Every educational leader, regardless of position, has to wrestle with the powerful temptation to intervene or to meddle in the business of those whom they manage. The logic is fairly simple – “I’m being paid to manage and to be accountable for the work of others – so it’s reasonable that I take action in order to ensure that the desired outcome is achieved.” Maybe it’s something to do with the Scottish work ethic that we feel there’s a need, in the inimitable words of Billy Connolly, to “dae sumthin”.
It’s perhaps one of the most addictive elements of management – “I can fix this” – as the manager learns to solve the problem through direct action. Unfortunately the hidden cost of such behaviour is that it helps to create a dependency culture as everyone comes to know that any problem belongs to the manager – and that the manager will “sort it”.
The ironic consequence of such a relationship is that it leads to dissatisfaction from both sides, i.e. the manager complains that people don’t accept the responsibility which goes with being a professional; and the managed complain that the manager is always interfering with solutions, policies and structures which run directly counter to their ability to do their job.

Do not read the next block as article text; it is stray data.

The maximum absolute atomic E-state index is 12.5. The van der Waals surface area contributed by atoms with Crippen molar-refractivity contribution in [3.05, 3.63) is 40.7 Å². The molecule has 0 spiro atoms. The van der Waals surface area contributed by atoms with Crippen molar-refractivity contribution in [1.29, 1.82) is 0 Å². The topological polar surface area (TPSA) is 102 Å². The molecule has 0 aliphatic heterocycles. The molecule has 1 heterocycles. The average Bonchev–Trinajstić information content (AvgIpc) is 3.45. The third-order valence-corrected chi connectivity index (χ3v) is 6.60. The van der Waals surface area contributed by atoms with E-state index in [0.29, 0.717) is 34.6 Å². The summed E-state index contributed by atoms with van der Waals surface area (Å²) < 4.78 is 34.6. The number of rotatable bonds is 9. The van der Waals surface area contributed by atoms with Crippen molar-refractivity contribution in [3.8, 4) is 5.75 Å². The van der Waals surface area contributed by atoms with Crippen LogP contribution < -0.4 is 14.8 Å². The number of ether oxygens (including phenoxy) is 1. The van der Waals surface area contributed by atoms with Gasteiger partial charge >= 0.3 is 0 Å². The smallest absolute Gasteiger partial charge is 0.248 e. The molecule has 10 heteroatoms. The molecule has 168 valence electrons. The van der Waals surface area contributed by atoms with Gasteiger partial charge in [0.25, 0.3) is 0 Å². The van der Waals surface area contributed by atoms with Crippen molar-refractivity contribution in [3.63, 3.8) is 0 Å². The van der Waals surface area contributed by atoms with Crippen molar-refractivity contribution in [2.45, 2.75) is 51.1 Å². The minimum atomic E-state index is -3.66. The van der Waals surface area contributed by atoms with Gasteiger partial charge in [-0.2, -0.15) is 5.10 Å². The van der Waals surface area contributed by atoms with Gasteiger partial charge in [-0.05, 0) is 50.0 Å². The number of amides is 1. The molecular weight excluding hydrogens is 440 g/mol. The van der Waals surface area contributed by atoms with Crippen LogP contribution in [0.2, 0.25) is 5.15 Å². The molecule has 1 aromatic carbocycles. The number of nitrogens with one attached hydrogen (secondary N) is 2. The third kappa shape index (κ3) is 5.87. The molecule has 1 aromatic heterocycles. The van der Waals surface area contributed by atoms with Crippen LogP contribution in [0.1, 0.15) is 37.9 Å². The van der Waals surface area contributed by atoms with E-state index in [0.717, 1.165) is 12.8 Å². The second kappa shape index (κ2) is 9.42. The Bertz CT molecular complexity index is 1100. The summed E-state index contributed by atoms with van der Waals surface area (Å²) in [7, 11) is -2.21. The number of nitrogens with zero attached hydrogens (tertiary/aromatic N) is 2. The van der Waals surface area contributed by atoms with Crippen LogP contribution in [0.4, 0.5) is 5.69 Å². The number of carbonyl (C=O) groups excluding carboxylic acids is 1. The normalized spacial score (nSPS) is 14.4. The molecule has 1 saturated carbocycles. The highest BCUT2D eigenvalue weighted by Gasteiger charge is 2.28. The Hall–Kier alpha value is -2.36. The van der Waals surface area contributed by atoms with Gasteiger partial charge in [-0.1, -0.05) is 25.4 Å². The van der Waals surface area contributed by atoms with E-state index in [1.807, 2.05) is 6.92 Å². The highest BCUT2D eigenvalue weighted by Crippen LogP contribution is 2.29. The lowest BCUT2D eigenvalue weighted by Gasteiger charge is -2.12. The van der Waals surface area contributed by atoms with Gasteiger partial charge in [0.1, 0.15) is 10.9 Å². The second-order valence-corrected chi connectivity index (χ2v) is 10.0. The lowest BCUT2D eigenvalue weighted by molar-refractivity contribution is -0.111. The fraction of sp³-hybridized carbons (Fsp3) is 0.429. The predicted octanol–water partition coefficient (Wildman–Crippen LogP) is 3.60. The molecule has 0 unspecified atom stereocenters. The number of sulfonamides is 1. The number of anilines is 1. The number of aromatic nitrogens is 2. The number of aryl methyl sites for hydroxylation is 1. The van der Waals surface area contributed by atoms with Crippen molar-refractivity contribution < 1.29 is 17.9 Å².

Yet to challenge such orthodoxy is much more difficult than one might imagine. The pressure to conform to the traditional role of the manager is almost overwhelming. Not to take action, is to be seen to be indecisive, lazy, cowardly, unimaginative or simply not being up to the job. In a similar vein the manager’s own boss has expectations about effective management behaviour and in many cases is expecting the manager to come up with a plan of action that is, most probably proactive, innovative and definitive. It’s this latter adjective which is the most telling in terms of the relationship between the manager and the managed. The definition of the word “definitive” in this sense is “final and unable to be questioned or altered”. In a sense this form of manager’s plan is the Holy Grail, that is something that can be passed on to others and is implemented without question.